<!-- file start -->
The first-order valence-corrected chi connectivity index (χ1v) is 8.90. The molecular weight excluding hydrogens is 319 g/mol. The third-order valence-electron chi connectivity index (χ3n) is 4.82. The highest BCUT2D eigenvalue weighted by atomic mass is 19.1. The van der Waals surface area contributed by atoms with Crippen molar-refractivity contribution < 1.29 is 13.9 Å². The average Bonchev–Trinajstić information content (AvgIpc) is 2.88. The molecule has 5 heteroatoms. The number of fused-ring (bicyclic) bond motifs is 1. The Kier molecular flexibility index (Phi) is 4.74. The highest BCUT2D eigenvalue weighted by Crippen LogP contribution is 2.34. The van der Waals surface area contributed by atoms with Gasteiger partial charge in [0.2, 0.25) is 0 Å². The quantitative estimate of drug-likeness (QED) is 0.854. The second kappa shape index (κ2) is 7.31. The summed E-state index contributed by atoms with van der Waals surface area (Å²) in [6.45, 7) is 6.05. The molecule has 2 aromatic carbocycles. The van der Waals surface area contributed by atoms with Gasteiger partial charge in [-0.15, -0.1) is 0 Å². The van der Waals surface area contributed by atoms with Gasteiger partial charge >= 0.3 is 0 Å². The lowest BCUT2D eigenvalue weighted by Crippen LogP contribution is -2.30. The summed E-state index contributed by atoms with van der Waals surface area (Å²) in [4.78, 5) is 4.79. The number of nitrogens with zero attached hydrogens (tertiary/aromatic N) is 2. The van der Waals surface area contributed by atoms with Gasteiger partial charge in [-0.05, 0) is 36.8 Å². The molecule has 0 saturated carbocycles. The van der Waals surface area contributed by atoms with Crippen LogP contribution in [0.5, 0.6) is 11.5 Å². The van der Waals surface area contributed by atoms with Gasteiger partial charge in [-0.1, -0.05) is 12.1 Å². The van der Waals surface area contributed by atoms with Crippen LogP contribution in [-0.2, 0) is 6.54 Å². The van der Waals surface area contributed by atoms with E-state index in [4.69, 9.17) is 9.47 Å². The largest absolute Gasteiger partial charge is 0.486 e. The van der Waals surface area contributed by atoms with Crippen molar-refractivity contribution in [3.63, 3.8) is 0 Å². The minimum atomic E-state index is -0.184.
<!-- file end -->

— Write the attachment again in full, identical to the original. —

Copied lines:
The first-order valence-corrected chi connectivity index (χ1v) is 8.90. The molecular weight excluding hydrogens is 319 g/mol. The third-order valence-electron chi connectivity index (χ3n) is 4.82. The highest BCUT2D eigenvalue weighted by atomic mass is 19.1. The van der Waals surface area contributed by atoms with Crippen molar-refractivity contribution < 1.29 is 13.9 Å². The average Bonchev–Trinajstić information content (AvgIpc) is 2.88. The molecule has 5 heteroatoms. The number of fused-ring (bicyclic) bond motifs is 1. The Kier molecular flexibility index (Phi) is 4.74. The highest BCUT2D eigenvalue weighted by Crippen LogP contribution is 2.34. The van der Waals surface area contributed by atoms with Gasteiger partial charge in [0.2, 0.25) is 0 Å². The quantitative estimate of drug-likeness (QED) is 0.854. The second kappa shape index (κ2) is 7.31. The summed E-state index contributed by atoms with van der Waals surface area (Å²) in [6.45, 7) is 6.05. The molecule has 2 aromatic carbocycles. The van der Waals surface area contributed by atoms with Gasteiger partial charge in [-0.15, -0.1) is 0 Å². The van der Waals surface area contributed by atoms with Gasteiger partial charge >= 0.3 is 0 Å². The lowest BCUT2D eigenvalue weighted by Crippen LogP contribution is -2.30. The summed E-state index contributed by atoms with van der Waals surface area (Å²) in [4.78, 5) is 4.79. The number of nitrogens with zero attached hydrogens (tertiary/aromatic N) is 2. The van der Waals surface area contributed by atoms with Gasteiger partial charge in [-0.05, 0) is 36.8 Å². The molecule has 0 saturated carbocycles. The van der Waals surface area contributed by atoms with Crippen LogP contribution in [0.5, 0.6) is 11.5 Å². The van der Waals surface area contributed by atoms with Gasteiger partial charge in [-0.1, -0.05) is 12.1 Å². The van der Waals surface area contributed by atoms with Crippen LogP contribution in [-0.2, 0) is 6.54 Å². The van der Waals surface area contributed by atoms with E-state index in [4.69, 9.17) is 9.47 Å². The largest absolute Gasteiger partial charge is 0.486 e. The van der Waals surface area contributed by atoms with Crippen molar-refractivity contribution in [3.63, 3.8) is 0 Å². The minimum atomic E-state index is -0.184.